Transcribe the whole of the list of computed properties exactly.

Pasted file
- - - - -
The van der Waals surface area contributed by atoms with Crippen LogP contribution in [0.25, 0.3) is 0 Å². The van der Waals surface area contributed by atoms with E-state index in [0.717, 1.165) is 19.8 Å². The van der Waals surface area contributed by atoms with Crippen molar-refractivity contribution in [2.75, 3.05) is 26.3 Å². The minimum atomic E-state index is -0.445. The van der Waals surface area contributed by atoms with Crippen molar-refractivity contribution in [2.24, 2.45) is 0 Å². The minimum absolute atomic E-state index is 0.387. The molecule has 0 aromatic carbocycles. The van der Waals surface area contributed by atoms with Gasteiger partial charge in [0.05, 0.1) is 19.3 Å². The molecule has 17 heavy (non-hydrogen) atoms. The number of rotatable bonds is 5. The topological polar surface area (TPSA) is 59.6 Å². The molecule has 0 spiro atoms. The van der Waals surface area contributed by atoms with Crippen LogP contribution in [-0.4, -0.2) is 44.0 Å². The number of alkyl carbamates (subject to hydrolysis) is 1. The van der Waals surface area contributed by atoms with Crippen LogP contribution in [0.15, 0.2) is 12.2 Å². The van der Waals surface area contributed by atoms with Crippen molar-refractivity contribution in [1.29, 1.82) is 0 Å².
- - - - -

The van der Waals surface area contributed by atoms with Crippen LogP contribution in [0.25, 0.3) is 0 Å². The van der Waals surface area contributed by atoms with E-state index in [0.717, 1.165) is 19.8 Å². The van der Waals surface area contributed by atoms with Crippen molar-refractivity contribution in [2.75, 3.05) is 26.3 Å². The minimum atomic E-state index is -0.445. The van der Waals surface area contributed by atoms with Crippen molar-refractivity contribution in [2.24, 2.45) is 0 Å². The minimum absolute atomic E-state index is 0.387. The molecule has 0 aromatic carbocycles. The van der Waals surface area contributed by atoms with Gasteiger partial charge in [0.05, 0.1) is 19.3 Å². The molecule has 17 heavy (non-hydrogen) atoms. The number of rotatable bonds is 5. The topological polar surface area (TPSA) is 59.6 Å². The molecule has 0 spiro atoms. The van der Waals surface area contributed by atoms with Crippen LogP contribution in [-0.4, -0.2) is 44.0 Å². The number of alkyl carbamates (subject to hydrolysis) is 1. The van der Waals surface area contributed by atoms with Crippen LogP contribution in [0.15, 0.2) is 12.2 Å². The van der Waals surface area contributed by atoms with Crippen molar-refractivity contribution in [1.29, 1.82) is 0 Å².